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As the COVID-19 pandemic recedes, the financial industry is ready to log off Zoom and return to in-person conferences.
Summer is generally slow on the event front, but the fall promises a return to normal, or at least close to normal. This means live events — and the distribution of shirts, caps, pens, lip balm, mints, and other promotional items, colloquially known as swag.
The Security Traders Association’s 88th Annual Market Structure Conference is scheduled for Oct. 6-8 in Washington, D.C. Appropriately called “The Great Return,” the event will be held in-person with a virtual component. Then the FIA Futures & Options Expo, another large industry event that was virtual last year, will be held Nov. 2-4 in Chicago.
There will be swag.
“While the market is clearly excited to once again conduct business in-person and network over cocktails, I suspect many are equally thrilled to re-up their stock of branded vests, pens, phone chargers and stress balls,” said Kevin McPartland, head of market structure and technology research at Coalition Greenwich.
The swag industry has come a long way since the late 1800s, when Ohio printer Jasper Meek convinced a local shoe store to supply book bags imprinted with the store name to local schools. In 2017, promotional products revenue in the U.S. totaled $24 billion, with 26,400 businesses employing nearly 400,000 people, according to Wikipedia.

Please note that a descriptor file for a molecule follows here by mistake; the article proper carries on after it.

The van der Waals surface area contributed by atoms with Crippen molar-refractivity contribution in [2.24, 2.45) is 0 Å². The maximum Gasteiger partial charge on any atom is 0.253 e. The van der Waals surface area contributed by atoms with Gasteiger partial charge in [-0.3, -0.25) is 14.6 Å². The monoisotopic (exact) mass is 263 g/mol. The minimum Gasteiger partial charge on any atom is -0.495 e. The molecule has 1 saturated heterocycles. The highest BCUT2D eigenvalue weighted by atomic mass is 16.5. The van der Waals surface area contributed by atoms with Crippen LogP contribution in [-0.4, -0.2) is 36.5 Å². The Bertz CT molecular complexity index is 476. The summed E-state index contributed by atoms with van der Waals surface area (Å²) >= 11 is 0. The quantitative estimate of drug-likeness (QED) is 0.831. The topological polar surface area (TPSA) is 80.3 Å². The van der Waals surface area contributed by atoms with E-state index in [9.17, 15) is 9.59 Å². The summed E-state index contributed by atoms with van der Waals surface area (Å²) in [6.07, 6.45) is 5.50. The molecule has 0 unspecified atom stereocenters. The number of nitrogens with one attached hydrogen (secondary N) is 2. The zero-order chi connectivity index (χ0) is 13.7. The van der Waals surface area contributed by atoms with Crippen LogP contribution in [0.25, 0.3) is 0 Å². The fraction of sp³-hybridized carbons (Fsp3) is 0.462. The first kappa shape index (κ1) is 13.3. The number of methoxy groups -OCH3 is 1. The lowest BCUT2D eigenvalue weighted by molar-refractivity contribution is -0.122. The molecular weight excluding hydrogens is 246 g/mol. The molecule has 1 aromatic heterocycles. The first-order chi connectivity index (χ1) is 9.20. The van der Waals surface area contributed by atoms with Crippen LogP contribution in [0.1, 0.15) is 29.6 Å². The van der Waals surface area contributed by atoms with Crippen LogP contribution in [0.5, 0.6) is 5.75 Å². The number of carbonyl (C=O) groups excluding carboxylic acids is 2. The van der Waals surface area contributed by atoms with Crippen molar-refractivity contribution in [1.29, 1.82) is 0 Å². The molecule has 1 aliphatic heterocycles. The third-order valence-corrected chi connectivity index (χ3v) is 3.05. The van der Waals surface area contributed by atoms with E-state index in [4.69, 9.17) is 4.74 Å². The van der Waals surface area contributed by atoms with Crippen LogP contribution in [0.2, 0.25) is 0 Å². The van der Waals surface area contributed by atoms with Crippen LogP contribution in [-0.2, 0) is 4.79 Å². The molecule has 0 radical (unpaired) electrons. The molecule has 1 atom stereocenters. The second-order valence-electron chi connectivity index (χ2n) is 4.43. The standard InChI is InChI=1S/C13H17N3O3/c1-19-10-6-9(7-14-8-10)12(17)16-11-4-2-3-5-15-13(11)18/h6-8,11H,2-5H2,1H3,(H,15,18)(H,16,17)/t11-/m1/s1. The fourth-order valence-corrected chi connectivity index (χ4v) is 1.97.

For companies seeking to market themselves, swag is a balancing act — you don’t want to spend much on marketing that might not even work (and how do you know if it does?), but you also don’t want to spend too little and have your brand be associated with rubbish. No swag is better than cheap swag.
Water bottles, tote bags and apparel are among the most effective promotional items, according to ePromos. Key considerations are that the item be practical, noticeable, and durable, with a prominent imprint area.
One good outcome for a swag distributor is is to have your swag shared on social media.
There’s also this apparently non-serious seller of a Bear Stearns jacket.
Of course, Traders Magazine owns some well-worn swag.